Five European countries are not yet on the downward slope of coronavirus outbreaks within their borders, the director of the European Center for Disease Prevention and Control said Monday.
Bulgaria is still seeing an increase in new reported cases, Andrea Ammon told European lawmakers, while there have not been “substantial changes” over the last two weeks in Britain, Poland, Romania and Sweden.
“As of Saturday, it appears that the initial wave of transmission [within Europe] has passed its peak,” she said during a video conference, according to Reuters.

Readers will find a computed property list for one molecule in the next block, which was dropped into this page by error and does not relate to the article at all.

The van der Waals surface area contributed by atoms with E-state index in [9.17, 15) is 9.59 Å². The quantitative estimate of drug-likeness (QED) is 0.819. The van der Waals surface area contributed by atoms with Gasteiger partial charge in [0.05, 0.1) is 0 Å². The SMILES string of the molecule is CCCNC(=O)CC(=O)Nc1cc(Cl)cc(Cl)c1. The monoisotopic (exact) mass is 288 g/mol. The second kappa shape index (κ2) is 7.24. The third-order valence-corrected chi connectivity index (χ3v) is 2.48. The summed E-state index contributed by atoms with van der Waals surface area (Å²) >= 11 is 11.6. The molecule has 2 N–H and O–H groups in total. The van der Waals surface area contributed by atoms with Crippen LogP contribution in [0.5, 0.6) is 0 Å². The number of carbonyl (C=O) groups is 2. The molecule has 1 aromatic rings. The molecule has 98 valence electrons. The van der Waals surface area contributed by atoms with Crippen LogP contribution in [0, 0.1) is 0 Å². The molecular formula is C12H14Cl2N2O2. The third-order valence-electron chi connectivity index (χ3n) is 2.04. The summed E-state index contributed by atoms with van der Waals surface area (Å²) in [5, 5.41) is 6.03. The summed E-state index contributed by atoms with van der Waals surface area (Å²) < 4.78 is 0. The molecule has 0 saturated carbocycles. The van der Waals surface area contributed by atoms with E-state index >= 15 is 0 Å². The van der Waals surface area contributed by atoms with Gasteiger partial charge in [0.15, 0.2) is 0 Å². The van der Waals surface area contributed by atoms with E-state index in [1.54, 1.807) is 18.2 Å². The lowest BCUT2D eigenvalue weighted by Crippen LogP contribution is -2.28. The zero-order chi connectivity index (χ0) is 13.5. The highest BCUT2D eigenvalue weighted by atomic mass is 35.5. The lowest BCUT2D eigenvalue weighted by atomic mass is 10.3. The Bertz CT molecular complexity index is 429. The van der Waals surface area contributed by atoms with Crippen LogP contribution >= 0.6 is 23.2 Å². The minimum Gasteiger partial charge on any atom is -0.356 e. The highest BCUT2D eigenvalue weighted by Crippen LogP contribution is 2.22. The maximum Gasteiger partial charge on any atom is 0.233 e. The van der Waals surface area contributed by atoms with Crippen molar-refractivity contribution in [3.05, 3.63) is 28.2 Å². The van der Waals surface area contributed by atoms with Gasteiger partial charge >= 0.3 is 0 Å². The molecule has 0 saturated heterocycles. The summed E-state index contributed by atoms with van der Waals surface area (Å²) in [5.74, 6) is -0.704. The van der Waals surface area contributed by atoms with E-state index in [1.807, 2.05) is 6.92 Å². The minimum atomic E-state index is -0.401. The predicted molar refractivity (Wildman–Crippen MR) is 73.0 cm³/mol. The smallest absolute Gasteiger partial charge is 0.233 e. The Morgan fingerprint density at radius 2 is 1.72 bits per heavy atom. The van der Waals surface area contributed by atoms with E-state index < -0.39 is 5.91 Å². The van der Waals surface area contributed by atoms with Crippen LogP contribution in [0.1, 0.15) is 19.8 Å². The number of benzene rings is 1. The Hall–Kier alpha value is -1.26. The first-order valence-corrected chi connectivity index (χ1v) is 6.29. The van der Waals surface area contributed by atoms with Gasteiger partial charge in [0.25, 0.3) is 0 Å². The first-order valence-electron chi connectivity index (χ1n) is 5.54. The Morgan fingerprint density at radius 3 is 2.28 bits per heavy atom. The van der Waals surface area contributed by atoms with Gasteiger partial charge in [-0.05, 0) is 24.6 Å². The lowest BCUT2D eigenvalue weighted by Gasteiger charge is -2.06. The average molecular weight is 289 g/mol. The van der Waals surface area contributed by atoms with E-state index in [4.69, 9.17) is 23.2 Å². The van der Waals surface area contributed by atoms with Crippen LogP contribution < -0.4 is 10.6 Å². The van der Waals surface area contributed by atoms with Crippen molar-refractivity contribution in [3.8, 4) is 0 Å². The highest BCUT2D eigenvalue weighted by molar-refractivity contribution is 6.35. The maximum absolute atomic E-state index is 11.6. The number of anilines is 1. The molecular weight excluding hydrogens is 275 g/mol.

The comments from Ms. Ammon came days after British Prime Minister Boris Johnson said the U.K. had passed its peak of the coronavirus outbreak.
“I can confirm today that for the first time, we are past the peak of this disease,” he said Thursday. “We’re past the peak, and we’re on the downward slope, and we have so many reasons to be hopeful for the long term.”
Britain has reported the third-highest number of coronavirus infections in Europe, after Italy and Spain, according to the Johns Hopkins University tracker, and the second-highest European death toll from the virus at more than 28,000. Britain has a population of 66 million.